• How will the U.S. administration deal with foreign privacy laws? Does the Privacy Shield still work? What happens next for cross-border transfer?

Agenda

Saturday, July 08, 2017

9:00 am

The FCC's Privacy Rules

Introduction & overview

Walt Sapronov, Esq.
Sapronov and Associates, P.C. / Atlanta, GA

Highlights of the broadband privacy rules: what remains after the Congressional Review Act (CRA) and what future role will the FCC play in privacy regulation?

Bennett Ross, Esq.
Wiley Rein LLP / Washington, DC

What are the differences between FCC requirements of broadband providers and wireless carriers and the FTC's approach to protecting consumers privacy and data security? How will these developments affect FTC enforcement?

Phyllis B. Sumner, Esq.
King & Spalding LLP / Atlanta, GA

How will the U.S. administration deal with foreign privacy laws? Does the Privacy Shield still work? What happens next for cross-border transfer?

Joseph Srouji, Esq.
Sapronov and Associates, P.C. / Paris, France

10:15 am

Q & A (for up to 30 minutes)

Our Distinguished Panel

Bennett Ross, partner, Wiley Rein LLP, advises telecommunications carriers, equipment manufacturers, technology companies, and other clients seeking to navigate the complexities of the U.S. communications regulatory regime. He represents clients in litigation matters in the federal courts as well as before the Federal Communications Commission and state public service commissions and has extensive commercial and transactional experience in the communications sector.

Walt Sapronov, partner, Sapronov & Associates, P.C., represents enterprises, investors, and service providers in telecommunications transactions, regulation and privacy matters including wireless and fiber infrastructure contracts.

Joseph Srouji, of counsel, Sapronov & Associates, P.C., is former Senior Counsel for Data Protection &Regulatory Affairs at GE Capital where he specialized in data protection, financial and banking regulation and compliance. As Data Protection Officer to the French Data Protection Authority (CNIL), he managed the data protection program for both the GE Corporate group and Capital businesses in Europe.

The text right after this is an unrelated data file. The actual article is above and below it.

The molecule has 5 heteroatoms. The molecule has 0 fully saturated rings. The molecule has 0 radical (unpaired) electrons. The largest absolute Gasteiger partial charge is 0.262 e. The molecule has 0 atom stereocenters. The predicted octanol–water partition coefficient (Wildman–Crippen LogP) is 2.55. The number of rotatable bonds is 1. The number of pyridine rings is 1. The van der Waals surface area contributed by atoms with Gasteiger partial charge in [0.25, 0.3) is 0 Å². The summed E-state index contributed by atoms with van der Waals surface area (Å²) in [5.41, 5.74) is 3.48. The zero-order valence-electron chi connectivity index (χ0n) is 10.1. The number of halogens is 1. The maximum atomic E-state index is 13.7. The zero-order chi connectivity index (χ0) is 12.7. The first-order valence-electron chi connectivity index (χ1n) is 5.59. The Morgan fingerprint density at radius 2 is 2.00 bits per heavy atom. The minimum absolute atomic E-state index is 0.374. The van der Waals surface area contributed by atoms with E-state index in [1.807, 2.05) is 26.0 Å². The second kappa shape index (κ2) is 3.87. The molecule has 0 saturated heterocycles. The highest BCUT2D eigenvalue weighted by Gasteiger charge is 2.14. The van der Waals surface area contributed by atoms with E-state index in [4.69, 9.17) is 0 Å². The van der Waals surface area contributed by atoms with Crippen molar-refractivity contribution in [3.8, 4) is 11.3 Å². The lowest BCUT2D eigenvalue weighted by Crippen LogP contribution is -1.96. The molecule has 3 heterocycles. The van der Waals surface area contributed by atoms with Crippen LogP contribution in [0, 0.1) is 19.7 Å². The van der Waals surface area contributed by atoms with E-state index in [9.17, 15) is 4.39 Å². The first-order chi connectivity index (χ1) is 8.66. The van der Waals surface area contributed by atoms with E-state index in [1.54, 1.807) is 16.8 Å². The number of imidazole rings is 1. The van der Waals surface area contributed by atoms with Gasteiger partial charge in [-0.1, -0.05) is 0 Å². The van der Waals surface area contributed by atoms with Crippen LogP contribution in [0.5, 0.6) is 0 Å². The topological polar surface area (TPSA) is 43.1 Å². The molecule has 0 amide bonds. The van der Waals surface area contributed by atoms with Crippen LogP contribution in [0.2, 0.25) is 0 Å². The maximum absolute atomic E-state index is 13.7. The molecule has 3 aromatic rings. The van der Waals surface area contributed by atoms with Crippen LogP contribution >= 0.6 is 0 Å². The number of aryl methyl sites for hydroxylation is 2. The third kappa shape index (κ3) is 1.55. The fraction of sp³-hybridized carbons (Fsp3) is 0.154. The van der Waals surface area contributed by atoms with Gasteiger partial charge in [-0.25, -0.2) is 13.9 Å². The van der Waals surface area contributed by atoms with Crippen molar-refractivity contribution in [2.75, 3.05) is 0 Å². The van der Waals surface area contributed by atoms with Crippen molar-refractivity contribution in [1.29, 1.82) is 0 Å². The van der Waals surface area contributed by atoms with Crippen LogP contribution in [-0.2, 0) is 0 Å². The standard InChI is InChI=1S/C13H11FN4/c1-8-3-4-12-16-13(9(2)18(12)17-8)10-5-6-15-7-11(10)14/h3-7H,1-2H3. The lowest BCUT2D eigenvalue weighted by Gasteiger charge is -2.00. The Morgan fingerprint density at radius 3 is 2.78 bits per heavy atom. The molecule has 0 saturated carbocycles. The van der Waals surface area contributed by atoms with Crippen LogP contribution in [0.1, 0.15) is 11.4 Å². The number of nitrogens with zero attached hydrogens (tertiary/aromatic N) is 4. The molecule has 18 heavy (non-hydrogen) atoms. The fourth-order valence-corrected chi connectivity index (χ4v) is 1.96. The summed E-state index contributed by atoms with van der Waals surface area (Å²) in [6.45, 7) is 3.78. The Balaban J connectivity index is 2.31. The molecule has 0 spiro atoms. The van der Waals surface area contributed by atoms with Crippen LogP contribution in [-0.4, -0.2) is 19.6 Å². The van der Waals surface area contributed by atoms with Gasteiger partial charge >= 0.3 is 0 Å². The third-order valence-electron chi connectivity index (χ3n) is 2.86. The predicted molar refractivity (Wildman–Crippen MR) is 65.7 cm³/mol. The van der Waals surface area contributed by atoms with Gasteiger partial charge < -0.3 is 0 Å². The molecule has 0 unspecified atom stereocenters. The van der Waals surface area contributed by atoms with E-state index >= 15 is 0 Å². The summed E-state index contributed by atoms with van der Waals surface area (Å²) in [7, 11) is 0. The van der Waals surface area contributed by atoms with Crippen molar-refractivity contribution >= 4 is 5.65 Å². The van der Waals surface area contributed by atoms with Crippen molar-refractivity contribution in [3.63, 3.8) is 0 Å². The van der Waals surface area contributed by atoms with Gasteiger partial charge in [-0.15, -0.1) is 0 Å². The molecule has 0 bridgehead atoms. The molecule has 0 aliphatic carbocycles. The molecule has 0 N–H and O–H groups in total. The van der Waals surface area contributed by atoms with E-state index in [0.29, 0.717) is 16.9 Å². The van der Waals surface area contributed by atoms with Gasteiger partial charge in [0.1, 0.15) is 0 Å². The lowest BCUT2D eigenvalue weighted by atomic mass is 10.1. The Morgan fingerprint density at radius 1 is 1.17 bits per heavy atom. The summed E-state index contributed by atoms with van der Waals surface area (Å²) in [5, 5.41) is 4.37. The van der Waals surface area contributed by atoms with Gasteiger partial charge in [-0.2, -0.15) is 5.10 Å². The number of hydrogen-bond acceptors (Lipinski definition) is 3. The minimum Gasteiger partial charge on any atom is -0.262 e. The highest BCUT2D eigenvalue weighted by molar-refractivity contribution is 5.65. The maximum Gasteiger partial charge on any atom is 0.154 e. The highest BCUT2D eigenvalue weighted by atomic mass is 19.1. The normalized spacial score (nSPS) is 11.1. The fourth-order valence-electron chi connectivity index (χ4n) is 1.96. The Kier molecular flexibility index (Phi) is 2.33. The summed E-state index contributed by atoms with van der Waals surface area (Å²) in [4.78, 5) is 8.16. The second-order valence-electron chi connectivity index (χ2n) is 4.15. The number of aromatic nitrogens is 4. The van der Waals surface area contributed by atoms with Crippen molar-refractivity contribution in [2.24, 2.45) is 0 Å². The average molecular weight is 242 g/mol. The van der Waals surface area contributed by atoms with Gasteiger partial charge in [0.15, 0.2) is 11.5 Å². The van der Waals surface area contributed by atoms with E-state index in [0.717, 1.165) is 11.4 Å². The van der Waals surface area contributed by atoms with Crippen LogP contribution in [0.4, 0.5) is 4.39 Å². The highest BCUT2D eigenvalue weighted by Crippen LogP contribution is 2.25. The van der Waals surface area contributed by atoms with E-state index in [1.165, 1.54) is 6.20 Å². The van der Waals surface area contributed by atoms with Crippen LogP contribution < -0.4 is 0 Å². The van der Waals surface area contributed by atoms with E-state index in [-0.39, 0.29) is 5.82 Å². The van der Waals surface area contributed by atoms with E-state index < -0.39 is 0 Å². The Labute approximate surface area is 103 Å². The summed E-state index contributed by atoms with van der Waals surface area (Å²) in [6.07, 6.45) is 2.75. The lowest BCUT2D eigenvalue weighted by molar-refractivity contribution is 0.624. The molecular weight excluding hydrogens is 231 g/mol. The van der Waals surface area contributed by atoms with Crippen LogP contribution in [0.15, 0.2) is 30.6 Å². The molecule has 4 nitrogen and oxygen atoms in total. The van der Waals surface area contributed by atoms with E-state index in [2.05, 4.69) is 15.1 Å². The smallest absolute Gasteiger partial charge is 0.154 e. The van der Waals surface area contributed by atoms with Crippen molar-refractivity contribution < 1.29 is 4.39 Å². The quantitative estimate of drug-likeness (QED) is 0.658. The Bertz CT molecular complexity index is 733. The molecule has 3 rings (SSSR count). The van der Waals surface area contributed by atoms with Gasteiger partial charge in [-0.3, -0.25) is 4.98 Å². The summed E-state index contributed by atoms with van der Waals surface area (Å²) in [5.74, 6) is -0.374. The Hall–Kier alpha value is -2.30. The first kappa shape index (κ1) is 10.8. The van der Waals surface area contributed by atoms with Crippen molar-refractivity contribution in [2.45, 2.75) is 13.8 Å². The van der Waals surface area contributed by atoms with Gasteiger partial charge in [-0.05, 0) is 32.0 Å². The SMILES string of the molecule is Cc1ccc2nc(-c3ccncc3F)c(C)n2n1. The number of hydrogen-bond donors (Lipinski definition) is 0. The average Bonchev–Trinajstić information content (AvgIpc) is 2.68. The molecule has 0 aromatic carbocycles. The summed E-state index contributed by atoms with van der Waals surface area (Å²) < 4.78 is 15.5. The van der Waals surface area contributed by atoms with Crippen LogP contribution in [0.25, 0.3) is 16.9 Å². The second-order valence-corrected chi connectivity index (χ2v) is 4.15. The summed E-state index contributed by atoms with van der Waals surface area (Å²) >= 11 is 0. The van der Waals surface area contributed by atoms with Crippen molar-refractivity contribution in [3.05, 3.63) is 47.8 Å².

Phyllis Sumner, p artner in the Business Litigation Practice Group and the firm's Chief Privacy Officer, King & Spalding, leads the Firm's Data, Privacy & Security practice. She counsels corporate boards, senior executives and other clients on data breach prevention, emergency response, remediation, compliance, regulatory enforcement, internal corporate investigations and other data security issues of critical concern to leading companies worldwide.

Credits

Continuing Education Credits

This TeleBriefing qualifies for 1.5 Washington CLE credits. For CLE credits in other states:"

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" We will apply for credits in the following states: AK, AL, AZ, AR, CA, CT, GA, IA, ID, IL, IN, KS, KY, LA, ME, MN, MO, MS, NC, ND, NE, NH, NM, NV, NY (experienced attorneys only), OK, OR, PA, RI, SC, TN, TX, UT, VA, VT, WI, WV, and WY."

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" You can self-report for credits in: CO, DE, FL, HI, MT, and NJ."

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" CLE credits currently are not available in: DC, MA, MD, MI, OH, or SD."

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" If you need other types of credits, please call us at (206) 567-4490.

Call In Info

The dial-in number and a link to the materials will be emailed to you the day before the TeleBriefing. All orders are processed within one business day of receipt.

Audio Replay

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Registration